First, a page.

Ingredients for April’s state dinner for Japanese Prime Minister Fumio Kishida and his wife, Yuko, came from California, Maryland, Oregon and Ohio. The wines were from Oregon and Washington state.

At the media preview for that glitzy event, Comerford explained that the diets of the Bidens and the visiting dignitaries are factored into the preparations, along with those of other guests.

“When we formulate and we create the state dinner menu, we take into consideration all the principals and most of our guests,” she said. “We also take into consideration the season because this is the perfect time for some beautiful bounties right now, with the spring coming up, with all the morels and the mushrooms, and Susie’s cherries and all the stuff she has on her plate.”

The chefs contact their regular purveyors to find out what’s in season, and go from there.

The salmon appetizer served in April was inspired by the California roll, which Comerford said was invented by a Japanese chef.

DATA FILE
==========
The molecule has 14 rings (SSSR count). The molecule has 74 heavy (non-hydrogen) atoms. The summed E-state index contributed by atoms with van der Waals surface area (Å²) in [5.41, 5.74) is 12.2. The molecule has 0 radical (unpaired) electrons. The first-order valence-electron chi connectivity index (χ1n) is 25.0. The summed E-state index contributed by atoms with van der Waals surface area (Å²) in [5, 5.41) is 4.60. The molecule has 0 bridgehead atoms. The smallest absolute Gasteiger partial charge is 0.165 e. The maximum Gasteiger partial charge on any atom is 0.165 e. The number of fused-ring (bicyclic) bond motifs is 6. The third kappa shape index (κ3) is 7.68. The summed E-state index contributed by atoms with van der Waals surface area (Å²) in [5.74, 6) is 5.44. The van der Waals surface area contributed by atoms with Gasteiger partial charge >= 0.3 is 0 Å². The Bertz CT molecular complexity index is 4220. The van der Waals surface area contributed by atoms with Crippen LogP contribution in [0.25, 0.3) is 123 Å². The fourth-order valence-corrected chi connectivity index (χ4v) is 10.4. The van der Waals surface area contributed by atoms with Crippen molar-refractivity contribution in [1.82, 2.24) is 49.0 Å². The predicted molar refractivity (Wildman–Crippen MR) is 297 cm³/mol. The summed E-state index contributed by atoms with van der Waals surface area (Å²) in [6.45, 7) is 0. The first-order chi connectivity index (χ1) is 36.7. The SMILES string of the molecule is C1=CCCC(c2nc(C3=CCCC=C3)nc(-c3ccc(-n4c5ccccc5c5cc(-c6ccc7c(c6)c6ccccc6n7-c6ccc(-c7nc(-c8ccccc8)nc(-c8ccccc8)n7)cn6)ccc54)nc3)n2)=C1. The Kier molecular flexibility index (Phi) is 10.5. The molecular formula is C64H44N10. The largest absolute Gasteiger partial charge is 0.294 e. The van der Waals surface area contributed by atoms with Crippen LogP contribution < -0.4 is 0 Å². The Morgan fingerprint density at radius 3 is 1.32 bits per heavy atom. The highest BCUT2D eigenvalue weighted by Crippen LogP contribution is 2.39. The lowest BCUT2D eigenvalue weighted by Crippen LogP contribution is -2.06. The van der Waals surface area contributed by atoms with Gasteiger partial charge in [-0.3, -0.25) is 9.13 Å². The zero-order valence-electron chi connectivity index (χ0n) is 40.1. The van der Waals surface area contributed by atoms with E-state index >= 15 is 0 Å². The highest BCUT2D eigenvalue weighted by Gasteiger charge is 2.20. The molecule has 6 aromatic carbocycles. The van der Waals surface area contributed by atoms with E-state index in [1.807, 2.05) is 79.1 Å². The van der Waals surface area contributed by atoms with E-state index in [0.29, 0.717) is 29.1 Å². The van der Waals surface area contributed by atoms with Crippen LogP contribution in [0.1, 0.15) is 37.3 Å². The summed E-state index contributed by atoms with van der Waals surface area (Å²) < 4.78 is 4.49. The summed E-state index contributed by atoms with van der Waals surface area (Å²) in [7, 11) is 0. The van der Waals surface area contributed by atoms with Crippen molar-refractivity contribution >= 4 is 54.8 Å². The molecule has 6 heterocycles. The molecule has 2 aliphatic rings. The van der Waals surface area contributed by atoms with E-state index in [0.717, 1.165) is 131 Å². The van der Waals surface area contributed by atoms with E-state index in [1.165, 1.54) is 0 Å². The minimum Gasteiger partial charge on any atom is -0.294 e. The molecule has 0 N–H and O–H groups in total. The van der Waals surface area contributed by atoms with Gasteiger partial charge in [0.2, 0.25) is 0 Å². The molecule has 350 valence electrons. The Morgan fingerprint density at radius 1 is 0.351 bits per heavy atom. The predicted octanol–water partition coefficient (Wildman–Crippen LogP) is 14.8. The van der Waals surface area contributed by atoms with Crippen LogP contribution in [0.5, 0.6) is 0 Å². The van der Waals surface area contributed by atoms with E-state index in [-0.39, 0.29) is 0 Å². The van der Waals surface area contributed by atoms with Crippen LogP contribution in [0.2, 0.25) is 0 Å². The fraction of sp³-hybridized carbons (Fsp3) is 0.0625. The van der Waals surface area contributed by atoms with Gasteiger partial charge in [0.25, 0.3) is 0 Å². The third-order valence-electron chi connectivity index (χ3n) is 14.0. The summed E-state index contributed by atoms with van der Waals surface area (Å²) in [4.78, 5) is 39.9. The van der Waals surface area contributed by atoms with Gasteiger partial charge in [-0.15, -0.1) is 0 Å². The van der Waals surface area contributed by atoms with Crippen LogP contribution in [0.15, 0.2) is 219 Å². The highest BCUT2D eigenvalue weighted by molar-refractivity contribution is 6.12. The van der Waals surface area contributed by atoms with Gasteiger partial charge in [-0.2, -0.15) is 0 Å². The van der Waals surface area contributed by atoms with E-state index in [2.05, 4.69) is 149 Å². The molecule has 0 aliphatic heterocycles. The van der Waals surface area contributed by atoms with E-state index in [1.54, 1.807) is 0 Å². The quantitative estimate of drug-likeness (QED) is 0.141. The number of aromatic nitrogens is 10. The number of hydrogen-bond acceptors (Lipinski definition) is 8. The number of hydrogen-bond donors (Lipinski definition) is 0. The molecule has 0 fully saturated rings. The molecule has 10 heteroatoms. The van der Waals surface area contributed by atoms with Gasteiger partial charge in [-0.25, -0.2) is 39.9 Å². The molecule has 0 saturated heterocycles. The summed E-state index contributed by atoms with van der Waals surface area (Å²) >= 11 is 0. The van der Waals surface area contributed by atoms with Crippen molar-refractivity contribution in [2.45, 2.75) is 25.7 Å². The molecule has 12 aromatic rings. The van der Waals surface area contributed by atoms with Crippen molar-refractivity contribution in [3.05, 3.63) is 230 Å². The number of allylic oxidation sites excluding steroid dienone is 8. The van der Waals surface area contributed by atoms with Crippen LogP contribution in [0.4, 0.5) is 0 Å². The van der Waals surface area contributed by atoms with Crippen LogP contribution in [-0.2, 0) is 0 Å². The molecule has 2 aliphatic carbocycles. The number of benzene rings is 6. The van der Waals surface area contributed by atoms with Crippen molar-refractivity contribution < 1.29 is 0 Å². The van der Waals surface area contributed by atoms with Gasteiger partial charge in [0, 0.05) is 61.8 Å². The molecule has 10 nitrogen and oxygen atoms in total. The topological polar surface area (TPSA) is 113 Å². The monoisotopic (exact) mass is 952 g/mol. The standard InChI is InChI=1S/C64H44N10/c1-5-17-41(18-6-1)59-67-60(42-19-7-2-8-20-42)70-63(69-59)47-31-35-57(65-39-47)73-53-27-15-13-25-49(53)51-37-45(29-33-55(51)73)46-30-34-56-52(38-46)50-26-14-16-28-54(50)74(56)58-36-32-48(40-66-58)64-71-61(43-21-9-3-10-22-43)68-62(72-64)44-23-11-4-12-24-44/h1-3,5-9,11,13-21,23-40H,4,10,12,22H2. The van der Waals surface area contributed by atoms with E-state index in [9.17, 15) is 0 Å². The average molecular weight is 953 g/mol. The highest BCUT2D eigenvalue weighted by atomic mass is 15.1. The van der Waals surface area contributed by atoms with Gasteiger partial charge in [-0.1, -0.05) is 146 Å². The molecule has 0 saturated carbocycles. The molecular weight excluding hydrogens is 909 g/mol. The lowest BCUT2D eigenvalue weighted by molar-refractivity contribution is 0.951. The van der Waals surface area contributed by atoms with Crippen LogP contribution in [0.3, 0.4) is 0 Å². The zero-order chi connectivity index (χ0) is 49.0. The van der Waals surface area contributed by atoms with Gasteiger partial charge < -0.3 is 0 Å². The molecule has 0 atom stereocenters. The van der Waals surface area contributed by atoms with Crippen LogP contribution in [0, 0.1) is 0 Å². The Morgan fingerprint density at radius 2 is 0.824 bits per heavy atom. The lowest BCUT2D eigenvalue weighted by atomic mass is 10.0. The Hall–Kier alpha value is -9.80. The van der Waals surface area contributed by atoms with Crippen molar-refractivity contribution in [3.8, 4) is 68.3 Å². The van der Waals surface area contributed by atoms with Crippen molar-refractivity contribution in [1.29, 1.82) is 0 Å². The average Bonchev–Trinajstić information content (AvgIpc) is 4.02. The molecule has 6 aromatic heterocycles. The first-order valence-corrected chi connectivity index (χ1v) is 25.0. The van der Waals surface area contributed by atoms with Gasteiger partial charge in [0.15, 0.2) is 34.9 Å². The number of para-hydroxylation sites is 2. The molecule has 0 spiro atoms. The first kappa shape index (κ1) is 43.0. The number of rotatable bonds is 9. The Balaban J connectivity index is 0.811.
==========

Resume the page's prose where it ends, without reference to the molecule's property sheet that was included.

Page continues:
Morrison’s dessert highlighted Japan’s gift of cherry trees to the United States, many of which are planted in Washington, and its matcha tea. She decorated the pistachio cake with sugary mini cherry blossoms.

“We wanted to bring a little bit of the cherry blossoms that are here on the Tidal Basin right here to our dessert in order for everyone to enjoy the cherry blossoms that we enjoy every year,” she said.

Serving dinner to hundreds of guests at once comes down to timing. Thursday’s event will be held in an expansive pavilion put up on the South Grounds of the White House.

Sam Kass, who was an assistant chef during President Barack Obama’s administration, said tradition holds that the president is the first one served and that plates are cleared away when he is finished eating.

“You have to have a service that is so efficient and quick to get those plates out so that the last table has a chance to eat,” he said.